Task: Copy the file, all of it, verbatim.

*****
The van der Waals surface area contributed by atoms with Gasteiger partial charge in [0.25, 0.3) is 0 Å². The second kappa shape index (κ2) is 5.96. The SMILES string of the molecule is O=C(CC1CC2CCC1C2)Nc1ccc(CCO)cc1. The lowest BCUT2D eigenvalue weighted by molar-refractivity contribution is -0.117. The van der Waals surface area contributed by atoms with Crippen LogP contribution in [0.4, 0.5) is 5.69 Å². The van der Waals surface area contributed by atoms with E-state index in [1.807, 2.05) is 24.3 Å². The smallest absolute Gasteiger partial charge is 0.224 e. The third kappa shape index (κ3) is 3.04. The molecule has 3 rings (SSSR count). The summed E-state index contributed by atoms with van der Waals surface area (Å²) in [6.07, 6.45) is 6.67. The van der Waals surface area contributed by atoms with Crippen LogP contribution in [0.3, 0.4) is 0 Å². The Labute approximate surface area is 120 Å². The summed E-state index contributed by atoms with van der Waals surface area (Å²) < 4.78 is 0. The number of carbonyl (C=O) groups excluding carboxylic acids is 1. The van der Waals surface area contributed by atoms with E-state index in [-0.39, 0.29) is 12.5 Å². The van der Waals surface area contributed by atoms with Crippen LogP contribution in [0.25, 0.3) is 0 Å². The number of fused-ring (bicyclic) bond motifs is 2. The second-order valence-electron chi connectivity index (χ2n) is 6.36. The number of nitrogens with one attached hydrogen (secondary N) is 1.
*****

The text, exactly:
The van der Waals surface area contributed by atoms with Gasteiger partial charge in [0.25, 0.3) is 0 Å². The second kappa shape index (κ2) is 5.96. The SMILES string of the molecule is O=C(CC1CC2CCC1C2)Nc1ccc(CCO)cc1. The lowest BCUT2D eigenvalue weighted by molar-refractivity contribution is -0.117. The van der Waals surface area contributed by atoms with Crippen LogP contribution in [0.4, 0.5) is 5.69 Å². The van der Waals surface area contributed by atoms with E-state index in [1.807, 2.05) is 24.3 Å². The smallest absolute Gasteiger partial charge is 0.224 e. The third kappa shape index (κ3) is 3.04. The molecule has 3 rings (SSSR count). The summed E-state index contributed by atoms with van der Waals surface area (Å²) in [6.07, 6.45) is 6.67. The van der Waals surface area contributed by atoms with Crippen LogP contribution in [0.3, 0.4) is 0 Å². The Labute approximate surface area is 120 Å². The summed E-state index contributed by atoms with van der Waals surface area (Å²) < 4.78 is 0. The number of carbonyl (C=O) groups excluding carboxylic acids is 1. The van der Waals surface area contributed by atoms with E-state index in [-0.39, 0.29) is 12.5 Å². The van der Waals surface area contributed by atoms with Crippen LogP contribution in [0.25, 0.3) is 0 Å². The number of fused-ring (bicyclic) bond motifs is 2. The second-order valence-electron chi connectivity index (χ2n) is 6.36. The number of nitrogens with one attached hydrogen (secondary N) is 1.